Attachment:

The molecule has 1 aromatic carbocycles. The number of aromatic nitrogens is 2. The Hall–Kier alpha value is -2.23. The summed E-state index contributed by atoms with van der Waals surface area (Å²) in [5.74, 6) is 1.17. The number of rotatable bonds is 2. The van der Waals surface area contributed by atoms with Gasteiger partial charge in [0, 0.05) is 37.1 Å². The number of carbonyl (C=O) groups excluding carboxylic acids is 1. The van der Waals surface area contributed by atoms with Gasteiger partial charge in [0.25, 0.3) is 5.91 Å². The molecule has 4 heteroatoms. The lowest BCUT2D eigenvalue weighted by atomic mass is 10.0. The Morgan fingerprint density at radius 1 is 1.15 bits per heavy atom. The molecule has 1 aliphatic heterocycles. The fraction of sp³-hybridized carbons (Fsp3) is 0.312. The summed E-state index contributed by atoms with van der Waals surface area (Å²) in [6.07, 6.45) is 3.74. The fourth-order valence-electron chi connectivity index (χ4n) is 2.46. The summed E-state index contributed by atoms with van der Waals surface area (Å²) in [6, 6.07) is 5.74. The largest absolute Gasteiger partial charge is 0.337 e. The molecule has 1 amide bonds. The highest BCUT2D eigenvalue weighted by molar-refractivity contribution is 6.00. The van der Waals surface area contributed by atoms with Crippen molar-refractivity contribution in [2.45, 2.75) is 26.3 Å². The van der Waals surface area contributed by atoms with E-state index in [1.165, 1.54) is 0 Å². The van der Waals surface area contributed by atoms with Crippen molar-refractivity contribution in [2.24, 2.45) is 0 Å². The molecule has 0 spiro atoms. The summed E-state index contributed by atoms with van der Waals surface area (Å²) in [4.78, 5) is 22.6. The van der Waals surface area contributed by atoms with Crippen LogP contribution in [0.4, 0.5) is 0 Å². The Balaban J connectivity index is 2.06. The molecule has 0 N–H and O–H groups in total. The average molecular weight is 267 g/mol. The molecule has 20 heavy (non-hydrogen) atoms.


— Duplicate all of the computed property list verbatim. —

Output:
The molecule has 1 aromatic carbocycles. The number of aromatic nitrogens is 2. The Hall–Kier alpha value is -2.23. The summed E-state index contributed by atoms with van der Waals surface area (Å²) in [5.74, 6) is 1.17. The number of rotatable bonds is 2. The van der Waals surface area contributed by atoms with Gasteiger partial charge in [0, 0.05) is 37.1 Å². The number of carbonyl (C=O) groups excluding carboxylic acids is 1. The van der Waals surface area contributed by atoms with Gasteiger partial charge in [0.25, 0.3) is 5.91 Å². The molecule has 4 heteroatoms. The lowest BCUT2D eigenvalue weighted by atomic mass is 10.0. The Morgan fingerprint density at radius 1 is 1.15 bits per heavy atom. The molecule has 1 aliphatic heterocycles. The fraction of sp³-hybridized carbons (Fsp3) is 0.312. The summed E-state index contributed by atoms with van der Waals surface area (Å²) in [6.07, 6.45) is 3.74. The fourth-order valence-electron chi connectivity index (χ4n) is 2.46. The summed E-state index contributed by atoms with van der Waals surface area (Å²) in [6, 6.07) is 5.74. The largest absolute Gasteiger partial charge is 0.337 e. The molecule has 1 amide bonds. The highest BCUT2D eigenvalue weighted by molar-refractivity contribution is 6.00. The van der Waals surface area contributed by atoms with Crippen molar-refractivity contribution in [2.45, 2.75) is 26.3 Å². The van der Waals surface area contributed by atoms with E-state index in [1.165, 1.54) is 0 Å². The van der Waals surface area contributed by atoms with Crippen molar-refractivity contribution in [2.24, 2.45) is 0 Å². The molecule has 0 spiro atoms. The summed E-state index contributed by atoms with van der Waals surface area (Å²) in [4.78, 5) is 22.6. The van der Waals surface area contributed by atoms with Crippen LogP contribution in [0.4, 0.5) is 0 Å². The Balaban J connectivity index is 2.06. The molecule has 0 N–H and O–H groups in total. The average molecular weight is 267 g/mol. The molecule has 20 heavy (non-hydrogen) atoms.